A New Installation Gamifies the Future of Los Angeles Always “becoming something else” is an essential part of L.A.’s urban DNA.
Calendar Famous for Objectifying Women’s Bodies Celebrates Their Accomplishments Instead The 2016 Pirelli calendar features photographs of women powerhouses who are, for the most part, clothed.
4Chan Trolls ISIS by Photoshopping Rubber Duckies Over All Their Propaganda Footage Meme-minded internet users take a quack—er, crack at the slick propaganda the terrorist group has become known for.
Australian Photographer Repurposes Vintage Photos Into Fascinating New Stories Jane Long has breathed new life into the work of a Romanian photographer.
After Mosque Arson, This Synagogue Opened Its Doors to Muslims in Need of a Place to Pray How a hate crime meant to tear a city apart ended up bringing two communities closer together than ever before.
NSA Ends Phone Metadata Program, But Surveillance Reform Efforts Are Far From Over “This is a victory for everyone who believes in protecting both American security and Americans’ constitutional rights.”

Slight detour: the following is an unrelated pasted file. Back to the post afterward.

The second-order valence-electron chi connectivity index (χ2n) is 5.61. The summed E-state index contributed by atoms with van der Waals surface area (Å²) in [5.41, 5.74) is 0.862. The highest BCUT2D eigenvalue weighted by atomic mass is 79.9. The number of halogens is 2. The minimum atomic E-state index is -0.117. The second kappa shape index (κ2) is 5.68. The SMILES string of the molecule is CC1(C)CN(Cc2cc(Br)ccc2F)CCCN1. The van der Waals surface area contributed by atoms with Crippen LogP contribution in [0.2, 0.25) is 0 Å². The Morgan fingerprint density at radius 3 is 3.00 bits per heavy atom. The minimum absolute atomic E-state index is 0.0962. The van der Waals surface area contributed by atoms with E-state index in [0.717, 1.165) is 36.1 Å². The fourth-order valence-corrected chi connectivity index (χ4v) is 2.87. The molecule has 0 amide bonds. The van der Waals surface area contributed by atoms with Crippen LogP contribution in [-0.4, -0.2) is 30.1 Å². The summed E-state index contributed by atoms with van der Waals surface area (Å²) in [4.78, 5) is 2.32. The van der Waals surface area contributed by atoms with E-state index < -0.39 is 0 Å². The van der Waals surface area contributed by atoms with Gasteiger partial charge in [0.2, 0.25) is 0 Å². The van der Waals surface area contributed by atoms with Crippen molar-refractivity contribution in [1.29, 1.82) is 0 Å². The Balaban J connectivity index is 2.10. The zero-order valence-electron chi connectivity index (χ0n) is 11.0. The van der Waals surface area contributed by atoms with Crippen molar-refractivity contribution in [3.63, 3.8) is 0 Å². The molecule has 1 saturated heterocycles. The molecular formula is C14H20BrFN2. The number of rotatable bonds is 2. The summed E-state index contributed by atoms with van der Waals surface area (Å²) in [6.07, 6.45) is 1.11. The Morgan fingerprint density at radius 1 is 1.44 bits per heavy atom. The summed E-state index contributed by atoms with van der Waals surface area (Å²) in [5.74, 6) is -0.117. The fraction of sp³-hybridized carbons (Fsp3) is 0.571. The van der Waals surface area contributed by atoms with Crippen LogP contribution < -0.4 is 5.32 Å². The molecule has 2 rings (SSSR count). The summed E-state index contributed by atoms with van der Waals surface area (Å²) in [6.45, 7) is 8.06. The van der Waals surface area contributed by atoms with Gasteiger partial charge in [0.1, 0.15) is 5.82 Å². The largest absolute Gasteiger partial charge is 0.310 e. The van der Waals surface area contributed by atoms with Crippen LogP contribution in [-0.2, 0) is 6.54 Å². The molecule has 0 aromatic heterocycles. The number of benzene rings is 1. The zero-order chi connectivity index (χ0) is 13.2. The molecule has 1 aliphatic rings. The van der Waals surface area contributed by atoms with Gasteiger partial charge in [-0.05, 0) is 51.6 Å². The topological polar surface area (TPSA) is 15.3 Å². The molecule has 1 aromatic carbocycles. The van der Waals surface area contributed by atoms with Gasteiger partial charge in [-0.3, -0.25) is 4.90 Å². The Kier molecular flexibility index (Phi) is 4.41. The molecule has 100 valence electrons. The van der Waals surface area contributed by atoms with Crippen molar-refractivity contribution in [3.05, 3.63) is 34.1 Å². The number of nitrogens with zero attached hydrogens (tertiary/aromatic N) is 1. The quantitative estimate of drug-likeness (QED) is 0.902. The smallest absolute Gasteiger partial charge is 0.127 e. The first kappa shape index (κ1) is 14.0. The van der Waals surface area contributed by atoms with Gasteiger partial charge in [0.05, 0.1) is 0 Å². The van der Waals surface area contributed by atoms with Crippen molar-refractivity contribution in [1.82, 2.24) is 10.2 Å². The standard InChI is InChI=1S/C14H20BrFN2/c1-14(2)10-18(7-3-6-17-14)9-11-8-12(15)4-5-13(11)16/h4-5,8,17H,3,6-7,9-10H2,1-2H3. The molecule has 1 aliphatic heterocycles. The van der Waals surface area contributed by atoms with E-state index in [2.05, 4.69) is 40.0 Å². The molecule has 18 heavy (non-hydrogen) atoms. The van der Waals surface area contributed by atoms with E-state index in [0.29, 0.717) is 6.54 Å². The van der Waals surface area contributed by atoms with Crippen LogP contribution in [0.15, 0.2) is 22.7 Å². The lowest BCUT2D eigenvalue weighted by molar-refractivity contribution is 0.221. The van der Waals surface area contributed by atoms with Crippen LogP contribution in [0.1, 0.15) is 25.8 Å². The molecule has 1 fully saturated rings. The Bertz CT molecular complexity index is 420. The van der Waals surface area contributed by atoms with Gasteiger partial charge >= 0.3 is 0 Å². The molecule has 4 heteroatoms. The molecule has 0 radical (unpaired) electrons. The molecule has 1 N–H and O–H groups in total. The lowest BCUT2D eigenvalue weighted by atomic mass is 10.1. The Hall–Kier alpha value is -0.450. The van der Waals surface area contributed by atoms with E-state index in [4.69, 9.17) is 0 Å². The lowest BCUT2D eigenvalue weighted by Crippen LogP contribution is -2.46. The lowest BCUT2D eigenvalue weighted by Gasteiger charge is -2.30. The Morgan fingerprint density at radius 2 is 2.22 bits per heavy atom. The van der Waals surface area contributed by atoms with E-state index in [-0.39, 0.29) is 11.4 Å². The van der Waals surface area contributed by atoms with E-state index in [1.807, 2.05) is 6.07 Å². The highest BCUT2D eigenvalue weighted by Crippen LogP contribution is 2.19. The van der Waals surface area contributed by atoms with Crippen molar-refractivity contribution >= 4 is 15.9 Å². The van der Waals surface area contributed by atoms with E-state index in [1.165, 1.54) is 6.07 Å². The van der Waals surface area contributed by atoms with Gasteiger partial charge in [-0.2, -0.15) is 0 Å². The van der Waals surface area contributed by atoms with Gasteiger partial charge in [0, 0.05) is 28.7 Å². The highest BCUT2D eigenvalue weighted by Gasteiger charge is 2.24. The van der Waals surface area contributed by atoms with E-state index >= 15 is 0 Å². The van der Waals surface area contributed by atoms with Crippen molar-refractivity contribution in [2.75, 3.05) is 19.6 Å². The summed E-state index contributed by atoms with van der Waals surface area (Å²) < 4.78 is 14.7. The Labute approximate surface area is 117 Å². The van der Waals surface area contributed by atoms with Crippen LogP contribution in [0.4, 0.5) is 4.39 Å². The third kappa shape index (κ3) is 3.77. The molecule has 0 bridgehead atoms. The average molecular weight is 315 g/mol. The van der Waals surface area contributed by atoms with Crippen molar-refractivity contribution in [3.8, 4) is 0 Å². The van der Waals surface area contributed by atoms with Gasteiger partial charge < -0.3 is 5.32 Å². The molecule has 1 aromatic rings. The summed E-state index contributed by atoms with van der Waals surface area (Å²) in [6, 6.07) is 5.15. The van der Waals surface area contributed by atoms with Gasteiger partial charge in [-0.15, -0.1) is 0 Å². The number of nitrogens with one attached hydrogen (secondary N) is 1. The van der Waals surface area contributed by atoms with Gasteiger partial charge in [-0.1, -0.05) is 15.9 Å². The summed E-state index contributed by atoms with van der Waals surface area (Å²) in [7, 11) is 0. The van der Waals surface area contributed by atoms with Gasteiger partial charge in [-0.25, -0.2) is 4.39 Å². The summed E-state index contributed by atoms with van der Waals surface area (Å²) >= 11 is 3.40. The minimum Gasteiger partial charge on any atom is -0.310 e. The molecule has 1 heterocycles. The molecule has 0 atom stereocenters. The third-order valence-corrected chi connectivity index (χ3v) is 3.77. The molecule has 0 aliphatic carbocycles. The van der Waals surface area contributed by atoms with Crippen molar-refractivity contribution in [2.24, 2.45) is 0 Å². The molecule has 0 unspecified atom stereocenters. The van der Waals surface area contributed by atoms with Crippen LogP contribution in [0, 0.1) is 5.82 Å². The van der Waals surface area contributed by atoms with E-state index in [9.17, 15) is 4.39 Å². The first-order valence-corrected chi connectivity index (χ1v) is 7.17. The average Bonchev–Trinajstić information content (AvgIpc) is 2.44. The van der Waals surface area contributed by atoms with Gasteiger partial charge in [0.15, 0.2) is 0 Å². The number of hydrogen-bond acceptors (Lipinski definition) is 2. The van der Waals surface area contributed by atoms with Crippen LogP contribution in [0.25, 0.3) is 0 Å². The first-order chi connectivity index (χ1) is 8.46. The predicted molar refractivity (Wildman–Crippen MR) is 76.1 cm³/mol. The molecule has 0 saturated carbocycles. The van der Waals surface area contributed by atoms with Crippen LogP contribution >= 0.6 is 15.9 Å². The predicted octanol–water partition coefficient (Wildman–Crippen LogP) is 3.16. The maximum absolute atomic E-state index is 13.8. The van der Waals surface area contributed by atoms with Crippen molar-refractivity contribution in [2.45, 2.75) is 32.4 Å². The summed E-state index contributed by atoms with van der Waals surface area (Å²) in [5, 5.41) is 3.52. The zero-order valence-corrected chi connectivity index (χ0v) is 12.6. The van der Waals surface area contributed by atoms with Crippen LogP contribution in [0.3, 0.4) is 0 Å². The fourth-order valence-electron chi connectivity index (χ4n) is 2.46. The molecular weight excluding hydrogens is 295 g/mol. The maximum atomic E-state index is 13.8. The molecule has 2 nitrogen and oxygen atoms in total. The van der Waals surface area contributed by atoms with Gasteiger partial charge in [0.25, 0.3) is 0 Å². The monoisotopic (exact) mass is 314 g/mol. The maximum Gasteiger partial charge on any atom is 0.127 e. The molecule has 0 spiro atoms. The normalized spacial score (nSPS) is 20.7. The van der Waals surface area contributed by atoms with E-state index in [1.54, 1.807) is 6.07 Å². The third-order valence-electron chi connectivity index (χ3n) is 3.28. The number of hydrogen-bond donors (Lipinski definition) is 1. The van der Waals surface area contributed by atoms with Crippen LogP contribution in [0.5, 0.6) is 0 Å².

The dozen or so apple varieties commonly found at any grocery store represent only a fraction of the thousands of named varieties that exist in the world. Over the course of one fall, the Bay Area photographer Jonathan Gerken searched nearby farmers' markets and remote orchards for unique, lesser-known cultivars. He found 47 apples. Some are familiar. Others are striking. After photographing the apples—whole and split neatly in half—Gerken ate each one. The end result is a little 4 x 5-inch book called appropriately Apples I Have Eaten.
All photographs © 2007 by Jonathan Gerken.
Courtesy of Chronicle Books.
Rhode Island Greening
Winter Red Flesh